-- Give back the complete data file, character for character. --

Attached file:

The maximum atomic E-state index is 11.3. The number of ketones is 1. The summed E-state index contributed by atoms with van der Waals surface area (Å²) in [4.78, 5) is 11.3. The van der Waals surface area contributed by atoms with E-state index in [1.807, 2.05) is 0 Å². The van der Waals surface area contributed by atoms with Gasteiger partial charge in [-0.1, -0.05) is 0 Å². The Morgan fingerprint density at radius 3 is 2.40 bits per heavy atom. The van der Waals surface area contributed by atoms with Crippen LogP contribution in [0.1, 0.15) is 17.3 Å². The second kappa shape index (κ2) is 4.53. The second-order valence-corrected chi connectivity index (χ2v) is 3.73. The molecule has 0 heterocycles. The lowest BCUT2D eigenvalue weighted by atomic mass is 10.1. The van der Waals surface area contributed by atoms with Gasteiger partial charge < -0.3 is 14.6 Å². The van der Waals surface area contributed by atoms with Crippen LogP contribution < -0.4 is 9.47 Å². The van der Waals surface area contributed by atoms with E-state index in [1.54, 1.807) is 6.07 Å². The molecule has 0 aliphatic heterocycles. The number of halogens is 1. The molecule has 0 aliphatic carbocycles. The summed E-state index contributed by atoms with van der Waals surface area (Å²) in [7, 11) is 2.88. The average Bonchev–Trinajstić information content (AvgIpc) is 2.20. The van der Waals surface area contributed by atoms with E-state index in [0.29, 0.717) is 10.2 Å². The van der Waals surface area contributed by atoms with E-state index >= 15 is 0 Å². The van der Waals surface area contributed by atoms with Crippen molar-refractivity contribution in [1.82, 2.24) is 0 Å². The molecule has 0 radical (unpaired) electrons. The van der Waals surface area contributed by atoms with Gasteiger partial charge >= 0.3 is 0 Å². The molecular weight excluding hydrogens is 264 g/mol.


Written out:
The maximum atomic E-state index is 11.3. The number of ketones is 1. The summed E-state index contributed by atoms with van der Waals surface area (Å²) in [4.78, 5) is 11.3. The van der Waals surface area contributed by atoms with E-state index in [1.807, 2.05) is 0 Å². The van der Waals surface area contributed by atoms with Gasteiger partial charge in [-0.1, -0.05) is 0 Å². The Morgan fingerprint density at radius 3 is 2.40 bits per heavy atom. The van der Waals surface area contributed by atoms with Crippen LogP contribution in [0.1, 0.15) is 17.3 Å². The second kappa shape index (κ2) is 4.53. The second-order valence-corrected chi connectivity index (χ2v) is 3.73. The molecule has 0 heterocycles. The lowest BCUT2D eigenvalue weighted by atomic mass is 10.1. The van der Waals surface area contributed by atoms with Gasteiger partial charge < -0.3 is 14.6 Å². The van der Waals surface area contributed by atoms with Crippen LogP contribution < -0.4 is 9.47 Å². The van der Waals surface area contributed by atoms with E-state index in [1.54, 1.807) is 6.07 Å². The molecule has 0 aliphatic heterocycles. The number of halogens is 1. The molecule has 0 aliphatic carbocycles. The summed E-state index contributed by atoms with van der Waals surface area (Å²) in [7, 11) is 2.88. The average Bonchev–Trinajstić information content (AvgIpc) is 2.20. The van der Waals surface area contributed by atoms with E-state index in [0.29, 0.717) is 10.2 Å². The van der Waals surface area contributed by atoms with E-state index >= 15 is 0 Å². The van der Waals surface area contributed by atoms with Crippen molar-refractivity contribution in [1.82, 2.24) is 0 Å². The molecule has 0 radical (unpaired) electrons. The van der Waals surface area contributed by atoms with Gasteiger partial charge >= 0.3 is 0 Å². The molecular weight excluding hydrogens is 264 g/mol.